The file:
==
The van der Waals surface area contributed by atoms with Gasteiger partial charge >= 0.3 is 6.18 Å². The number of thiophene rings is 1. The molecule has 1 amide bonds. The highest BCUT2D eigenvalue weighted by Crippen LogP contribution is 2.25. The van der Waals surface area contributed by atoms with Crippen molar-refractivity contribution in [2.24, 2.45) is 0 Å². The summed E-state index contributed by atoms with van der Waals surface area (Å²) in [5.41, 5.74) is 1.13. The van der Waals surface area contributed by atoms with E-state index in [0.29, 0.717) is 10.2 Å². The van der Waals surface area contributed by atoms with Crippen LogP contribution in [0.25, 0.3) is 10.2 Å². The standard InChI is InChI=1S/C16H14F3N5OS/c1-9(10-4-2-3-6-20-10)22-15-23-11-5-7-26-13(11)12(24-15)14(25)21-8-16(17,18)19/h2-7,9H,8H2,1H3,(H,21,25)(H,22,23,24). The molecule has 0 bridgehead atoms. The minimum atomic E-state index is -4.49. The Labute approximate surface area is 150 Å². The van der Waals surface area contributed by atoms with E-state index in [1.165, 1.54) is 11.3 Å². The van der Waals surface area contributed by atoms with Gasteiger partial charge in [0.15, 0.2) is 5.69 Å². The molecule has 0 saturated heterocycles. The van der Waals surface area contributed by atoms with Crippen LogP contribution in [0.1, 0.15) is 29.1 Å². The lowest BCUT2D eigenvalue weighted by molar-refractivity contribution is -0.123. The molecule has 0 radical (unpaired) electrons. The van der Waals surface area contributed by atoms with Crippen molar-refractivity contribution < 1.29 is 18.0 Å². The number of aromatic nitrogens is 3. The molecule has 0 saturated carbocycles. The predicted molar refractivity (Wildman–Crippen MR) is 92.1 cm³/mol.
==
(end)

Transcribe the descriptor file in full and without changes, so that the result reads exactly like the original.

The van der Waals surface area contributed by atoms with Gasteiger partial charge >= 0.3 is 6.18 Å². The number of thiophene rings is 1. The molecule has 1 amide bonds. The highest BCUT2D eigenvalue weighted by Crippen LogP contribution is 2.25. The van der Waals surface area contributed by atoms with Crippen molar-refractivity contribution in [2.24, 2.45) is 0 Å². The summed E-state index contributed by atoms with van der Waals surface area (Å²) in [5.41, 5.74) is 1.13. The van der Waals surface area contributed by atoms with E-state index in [0.29, 0.717) is 10.2 Å². The van der Waals surface area contributed by atoms with Crippen LogP contribution in [0.25, 0.3) is 10.2 Å². The standard InChI is InChI=1S/C16H14F3N5OS/c1-9(10-4-2-3-6-20-10)22-15-23-11-5-7-26-13(11)12(24-15)14(25)21-8-16(17,18)19/h2-7,9H,8H2,1H3,(H,21,25)(H,22,23,24). The molecule has 0 bridgehead atoms. The minimum atomic E-state index is -4.49. The Labute approximate surface area is 150 Å². The van der Waals surface area contributed by atoms with E-state index in [1.165, 1.54) is 11.3 Å². The van der Waals surface area contributed by atoms with Gasteiger partial charge in [0.15, 0.2) is 5.69 Å². The molecule has 0 saturated heterocycles. The van der Waals surface area contributed by atoms with Crippen LogP contribution in [0.1, 0.15) is 29.1 Å². The lowest BCUT2D eigenvalue weighted by molar-refractivity contribution is -0.123. The molecule has 0 radical (unpaired) electrons. The van der Waals surface area contributed by atoms with Crippen molar-refractivity contribution < 1.29 is 18.0 Å². The number of aromatic nitrogens is 3. The molecule has 0 saturated carbocycles. The predicted molar refractivity (Wildman–Crippen MR) is 92.1 cm³/mol.